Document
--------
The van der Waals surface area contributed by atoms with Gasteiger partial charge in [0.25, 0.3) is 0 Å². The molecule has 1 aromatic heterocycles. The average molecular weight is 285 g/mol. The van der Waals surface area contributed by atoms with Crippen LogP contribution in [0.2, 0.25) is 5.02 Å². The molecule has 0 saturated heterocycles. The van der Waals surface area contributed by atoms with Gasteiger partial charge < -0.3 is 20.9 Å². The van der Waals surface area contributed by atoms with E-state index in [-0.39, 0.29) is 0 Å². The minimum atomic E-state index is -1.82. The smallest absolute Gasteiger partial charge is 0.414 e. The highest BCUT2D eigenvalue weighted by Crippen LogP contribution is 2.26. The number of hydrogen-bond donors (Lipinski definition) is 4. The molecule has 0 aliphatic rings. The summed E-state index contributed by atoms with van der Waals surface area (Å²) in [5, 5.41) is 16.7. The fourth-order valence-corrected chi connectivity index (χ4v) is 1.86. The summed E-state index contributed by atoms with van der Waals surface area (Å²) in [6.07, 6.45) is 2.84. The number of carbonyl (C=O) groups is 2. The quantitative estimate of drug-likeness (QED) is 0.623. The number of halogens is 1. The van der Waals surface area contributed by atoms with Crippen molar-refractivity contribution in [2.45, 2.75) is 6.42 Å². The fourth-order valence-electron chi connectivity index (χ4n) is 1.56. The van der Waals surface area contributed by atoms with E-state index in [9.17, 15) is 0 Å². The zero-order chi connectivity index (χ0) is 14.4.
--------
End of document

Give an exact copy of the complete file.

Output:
The van der Waals surface area contributed by atoms with Gasteiger partial charge in [0.25, 0.3) is 0 Å². The molecule has 1 aromatic heterocycles. The average molecular weight is 285 g/mol. The van der Waals surface area contributed by atoms with Crippen LogP contribution in [0.2, 0.25) is 5.02 Å². The molecule has 0 saturated heterocycles. The van der Waals surface area contributed by atoms with Gasteiger partial charge < -0.3 is 20.9 Å². The van der Waals surface area contributed by atoms with E-state index in [-0.39, 0.29) is 0 Å². The minimum atomic E-state index is -1.82. The smallest absolute Gasteiger partial charge is 0.414 e. The highest BCUT2D eigenvalue weighted by Crippen LogP contribution is 2.26. The number of hydrogen-bond donors (Lipinski definition) is 4. The molecule has 0 aliphatic rings. The summed E-state index contributed by atoms with van der Waals surface area (Å²) in [5, 5.41) is 16.7. The fourth-order valence-corrected chi connectivity index (χ4v) is 1.86. The summed E-state index contributed by atoms with van der Waals surface area (Å²) in [6.07, 6.45) is 2.84. The number of carbonyl (C=O) groups is 2. The quantitative estimate of drug-likeness (QED) is 0.623. The number of halogens is 1. The van der Waals surface area contributed by atoms with Crippen molar-refractivity contribution in [2.45, 2.75) is 6.42 Å². The fourth-order valence-electron chi connectivity index (χ4n) is 1.56. The van der Waals surface area contributed by atoms with E-state index in [9.17, 15) is 0 Å². The zero-order chi connectivity index (χ0) is 14.4.